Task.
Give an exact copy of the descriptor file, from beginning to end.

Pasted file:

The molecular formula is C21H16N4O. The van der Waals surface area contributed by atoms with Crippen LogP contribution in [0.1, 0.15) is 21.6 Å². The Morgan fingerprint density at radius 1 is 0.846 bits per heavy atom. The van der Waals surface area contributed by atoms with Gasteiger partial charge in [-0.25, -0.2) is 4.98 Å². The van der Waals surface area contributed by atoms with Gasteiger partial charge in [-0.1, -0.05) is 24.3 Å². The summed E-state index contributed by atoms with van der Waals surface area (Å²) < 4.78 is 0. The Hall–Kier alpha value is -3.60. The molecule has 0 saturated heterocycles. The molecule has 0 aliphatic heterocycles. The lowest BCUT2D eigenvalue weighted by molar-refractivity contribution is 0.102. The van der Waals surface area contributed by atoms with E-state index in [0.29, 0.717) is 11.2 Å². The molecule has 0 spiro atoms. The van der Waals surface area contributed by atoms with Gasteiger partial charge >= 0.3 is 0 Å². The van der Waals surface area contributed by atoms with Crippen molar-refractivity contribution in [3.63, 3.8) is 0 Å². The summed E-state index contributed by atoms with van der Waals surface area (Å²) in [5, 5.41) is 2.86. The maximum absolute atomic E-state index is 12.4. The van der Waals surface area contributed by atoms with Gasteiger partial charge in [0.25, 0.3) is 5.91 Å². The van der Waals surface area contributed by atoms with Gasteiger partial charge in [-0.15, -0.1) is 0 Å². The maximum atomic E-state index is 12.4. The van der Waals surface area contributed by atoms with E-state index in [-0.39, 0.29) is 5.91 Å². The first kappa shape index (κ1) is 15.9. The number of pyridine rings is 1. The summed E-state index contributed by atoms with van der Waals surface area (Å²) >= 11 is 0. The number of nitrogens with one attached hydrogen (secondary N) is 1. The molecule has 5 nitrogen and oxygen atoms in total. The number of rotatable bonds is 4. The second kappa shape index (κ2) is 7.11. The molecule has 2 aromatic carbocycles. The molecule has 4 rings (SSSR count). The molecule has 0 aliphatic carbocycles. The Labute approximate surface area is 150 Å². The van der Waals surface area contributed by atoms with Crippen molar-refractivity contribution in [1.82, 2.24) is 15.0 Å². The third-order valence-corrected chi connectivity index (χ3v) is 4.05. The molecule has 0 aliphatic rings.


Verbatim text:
The molecular formula is C21H16N4O. The van der Waals surface area contributed by atoms with Crippen LogP contribution in [0.1, 0.15) is 21.6 Å². The Morgan fingerprint density at radius 1 is 0.846 bits per heavy atom. The van der Waals surface area contributed by atoms with Gasteiger partial charge in [-0.25, -0.2) is 4.98 Å². The van der Waals surface area contributed by atoms with Gasteiger partial charge in [-0.1, -0.05) is 24.3 Å². The summed E-state index contributed by atoms with van der Waals surface area (Å²) < 4.78 is 0. The Hall–Kier alpha value is -3.60. The molecule has 0 saturated heterocycles. The molecule has 0 aliphatic heterocycles. The lowest BCUT2D eigenvalue weighted by molar-refractivity contribution is 0.102. The van der Waals surface area contributed by atoms with E-state index in [0.29, 0.717) is 11.2 Å². The molecule has 0 spiro atoms. The van der Waals surface area contributed by atoms with Gasteiger partial charge >= 0.3 is 0 Å². The van der Waals surface area contributed by atoms with Crippen molar-refractivity contribution in [3.63, 3.8) is 0 Å². The summed E-state index contributed by atoms with van der Waals surface area (Å²) in [5, 5.41) is 2.86. The maximum absolute atomic E-state index is 12.4. The van der Waals surface area contributed by atoms with Gasteiger partial charge in [0.25, 0.3) is 5.91 Å². The van der Waals surface area contributed by atoms with Gasteiger partial charge in [-0.15, -0.1) is 0 Å². The maximum atomic E-state index is 12.4. The van der Waals surface area contributed by atoms with E-state index in [-0.39, 0.29) is 5.91 Å². The first kappa shape index (κ1) is 15.9. The number of pyridine rings is 1. The summed E-state index contributed by atoms with van der Waals surface area (Å²) >= 11 is 0. The number of nitrogens with one attached hydrogen (secondary N) is 1. The molecule has 5 nitrogen and oxygen atoms in total. The number of rotatable bonds is 4. The second kappa shape index (κ2) is 7.11. The molecule has 2 aromatic carbocycles. The molecule has 4 rings (SSSR count). The molecule has 0 aliphatic carbocycles. The Labute approximate surface area is 150 Å². The van der Waals surface area contributed by atoms with Crippen molar-refractivity contribution in [1.82, 2.24) is 15.0 Å². The third-order valence-corrected chi connectivity index (χ3v) is 4.05. The molecule has 0 aliphatic rings.